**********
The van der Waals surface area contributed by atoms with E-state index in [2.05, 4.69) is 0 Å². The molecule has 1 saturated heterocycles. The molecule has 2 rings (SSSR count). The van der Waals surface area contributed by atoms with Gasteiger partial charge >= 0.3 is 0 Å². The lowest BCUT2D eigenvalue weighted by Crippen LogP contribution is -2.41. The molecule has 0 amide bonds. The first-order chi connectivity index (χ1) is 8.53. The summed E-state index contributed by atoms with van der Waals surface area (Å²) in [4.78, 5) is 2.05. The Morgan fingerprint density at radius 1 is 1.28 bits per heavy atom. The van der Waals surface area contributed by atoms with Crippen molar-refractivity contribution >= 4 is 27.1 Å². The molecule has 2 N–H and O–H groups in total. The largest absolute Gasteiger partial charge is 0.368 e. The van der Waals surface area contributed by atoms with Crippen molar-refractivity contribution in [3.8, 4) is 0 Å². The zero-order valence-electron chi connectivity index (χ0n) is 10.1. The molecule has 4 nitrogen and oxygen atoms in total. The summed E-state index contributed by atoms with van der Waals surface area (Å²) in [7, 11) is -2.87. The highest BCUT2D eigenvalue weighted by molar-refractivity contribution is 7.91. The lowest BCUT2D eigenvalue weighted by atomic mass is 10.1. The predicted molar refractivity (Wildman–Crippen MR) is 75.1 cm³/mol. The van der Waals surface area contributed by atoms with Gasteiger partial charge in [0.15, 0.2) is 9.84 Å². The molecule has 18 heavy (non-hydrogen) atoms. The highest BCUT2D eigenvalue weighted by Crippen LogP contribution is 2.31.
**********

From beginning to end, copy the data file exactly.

The van der Waals surface area contributed by atoms with E-state index in [2.05, 4.69) is 0 Å². The molecule has 1 saturated heterocycles. The molecule has 2 rings (SSSR count). The van der Waals surface area contributed by atoms with Gasteiger partial charge >= 0.3 is 0 Å². The lowest BCUT2D eigenvalue weighted by Crippen LogP contribution is -2.41. The molecule has 0 amide bonds. The first-order chi connectivity index (χ1) is 8.53. The summed E-state index contributed by atoms with van der Waals surface area (Å²) in [4.78, 5) is 2.05. The Morgan fingerprint density at radius 1 is 1.28 bits per heavy atom. The van der Waals surface area contributed by atoms with Crippen molar-refractivity contribution >= 4 is 27.1 Å². The molecule has 2 N–H and O–H groups in total. The largest absolute Gasteiger partial charge is 0.368 e. The van der Waals surface area contributed by atoms with Crippen molar-refractivity contribution in [3.8, 4) is 0 Å². The zero-order valence-electron chi connectivity index (χ0n) is 10.1. The molecule has 4 nitrogen and oxygen atoms in total. The summed E-state index contributed by atoms with van der Waals surface area (Å²) in [7, 11) is -2.87. The highest BCUT2D eigenvalue weighted by molar-refractivity contribution is 7.91. The lowest BCUT2D eigenvalue weighted by atomic mass is 10.1. The predicted molar refractivity (Wildman–Crippen MR) is 75.1 cm³/mol. The van der Waals surface area contributed by atoms with Gasteiger partial charge in [0.15, 0.2) is 9.84 Å². The molecule has 18 heavy (non-hydrogen) atoms. The highest BCUT2D eigenvalue weighted by Crippen LogP contribution is 2.31.